When I played Horizon Zero Dawn back in 2017, I ended up getting the relatively easy Platinum trophy for it when I completed it. I did all the side missions, got all the collectables and did all the extra little things like upgrading to the max and overriding all the machine types. I even got 100% completion for the Frozen Wilds DLC which released a few months later.
I found it a very pleasurable experience and not once did it feel like a chore or grind. It also had a very enjoyable story and setting, which I absolutely loved, but I was for all intents and purposes done with it since I got the satisfaction of the Platinum Trophy ping. The only problem was that I didn’t have it 100% due to a few more trophies being added with New Game +.
So now I find myself going for those extra trophies just for the hell of it and finding that I’m truly enjoying myself. I’ve also realised that if it wasn’t for the trophies, I would probably not have replayed Horizon Zero Dawn in the first place. I’ve noticed that I seldom replay video games these days, and it’s mostly because of the trophies.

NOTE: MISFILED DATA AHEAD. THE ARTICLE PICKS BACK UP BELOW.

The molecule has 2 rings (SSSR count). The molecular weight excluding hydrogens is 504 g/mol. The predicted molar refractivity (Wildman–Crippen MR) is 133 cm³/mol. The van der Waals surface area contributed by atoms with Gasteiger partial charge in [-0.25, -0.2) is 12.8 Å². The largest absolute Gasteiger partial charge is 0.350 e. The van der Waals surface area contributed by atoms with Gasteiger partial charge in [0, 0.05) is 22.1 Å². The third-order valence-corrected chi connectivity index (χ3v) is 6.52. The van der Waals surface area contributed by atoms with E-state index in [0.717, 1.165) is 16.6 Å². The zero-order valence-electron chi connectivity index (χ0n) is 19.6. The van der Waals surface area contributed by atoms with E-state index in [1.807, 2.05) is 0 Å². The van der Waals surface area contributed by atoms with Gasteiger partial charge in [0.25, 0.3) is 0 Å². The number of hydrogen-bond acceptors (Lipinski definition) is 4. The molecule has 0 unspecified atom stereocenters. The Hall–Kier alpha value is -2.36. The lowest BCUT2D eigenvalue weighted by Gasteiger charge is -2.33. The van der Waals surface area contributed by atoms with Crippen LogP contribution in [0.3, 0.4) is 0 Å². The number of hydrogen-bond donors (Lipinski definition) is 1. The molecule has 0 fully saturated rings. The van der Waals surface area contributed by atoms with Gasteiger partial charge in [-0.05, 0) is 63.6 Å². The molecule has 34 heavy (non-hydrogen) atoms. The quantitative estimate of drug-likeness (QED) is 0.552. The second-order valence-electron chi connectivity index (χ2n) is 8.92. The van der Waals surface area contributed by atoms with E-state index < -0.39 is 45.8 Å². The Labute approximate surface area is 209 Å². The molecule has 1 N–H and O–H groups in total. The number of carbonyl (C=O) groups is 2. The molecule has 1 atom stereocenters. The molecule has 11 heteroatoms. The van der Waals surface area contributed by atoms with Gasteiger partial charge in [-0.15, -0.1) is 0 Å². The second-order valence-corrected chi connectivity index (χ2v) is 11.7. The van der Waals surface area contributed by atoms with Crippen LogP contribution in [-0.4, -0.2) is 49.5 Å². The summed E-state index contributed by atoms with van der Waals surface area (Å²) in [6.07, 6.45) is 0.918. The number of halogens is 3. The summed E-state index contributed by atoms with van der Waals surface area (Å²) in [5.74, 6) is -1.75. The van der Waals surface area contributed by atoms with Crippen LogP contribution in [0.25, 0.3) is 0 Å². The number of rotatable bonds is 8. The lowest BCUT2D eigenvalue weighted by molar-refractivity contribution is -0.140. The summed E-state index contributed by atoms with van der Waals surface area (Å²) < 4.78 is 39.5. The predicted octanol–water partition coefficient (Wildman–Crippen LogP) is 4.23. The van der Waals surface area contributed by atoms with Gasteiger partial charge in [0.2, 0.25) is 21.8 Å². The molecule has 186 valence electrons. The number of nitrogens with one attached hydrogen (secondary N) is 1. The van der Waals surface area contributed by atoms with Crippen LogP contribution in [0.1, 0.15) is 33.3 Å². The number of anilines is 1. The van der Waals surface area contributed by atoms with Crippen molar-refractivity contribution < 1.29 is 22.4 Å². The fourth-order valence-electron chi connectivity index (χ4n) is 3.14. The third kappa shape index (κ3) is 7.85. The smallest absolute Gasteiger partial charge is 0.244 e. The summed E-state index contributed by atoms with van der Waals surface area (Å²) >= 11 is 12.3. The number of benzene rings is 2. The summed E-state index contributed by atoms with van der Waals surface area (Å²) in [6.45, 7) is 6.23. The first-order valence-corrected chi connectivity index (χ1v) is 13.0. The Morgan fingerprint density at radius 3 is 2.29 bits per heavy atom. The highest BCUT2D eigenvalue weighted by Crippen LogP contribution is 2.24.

As a person who sees himself as a semi-trophy hunter, I find it sometimes hard to return to a game if I know I won’t be adding any more silverware to my trophy cabinet. And this hasn’t always been the case. I remember playing a game like Half-Life so many times that I knew exactly where enemies would spawn and what the quickest way was to take them out. I finished the game so many time using cheat codes, not using cheat codes, doing speed runs, playing on Hard modes and so on that I lost count.
When I went over to consoles I did exactly the same with the likes of God of War, and Resident Evil 4. I played the original God of War so many times that I some learned certain cheese methods and areas where enemies can’t touch you, and this all without the help of guides on the internet.
The point is that I played the crap out of some of these games purely for the enjoyment. They didn’t have any trophies or achievements, yet I had so much more reason to keep playing it. Nowadays, once the 100% completion has been reached, we easily put the game down and move on to the next because our brains have been conditioned to want that friendly little chime telling us we achieved something. Which is great for the publishers, since we spend less time on old games, and keep buying new ones.
Am I alone in thinking that achievements and trophies make us replay games less? Or does someone out there think we’ve become a little too obsessed with our game scores? Sound off in the comments below.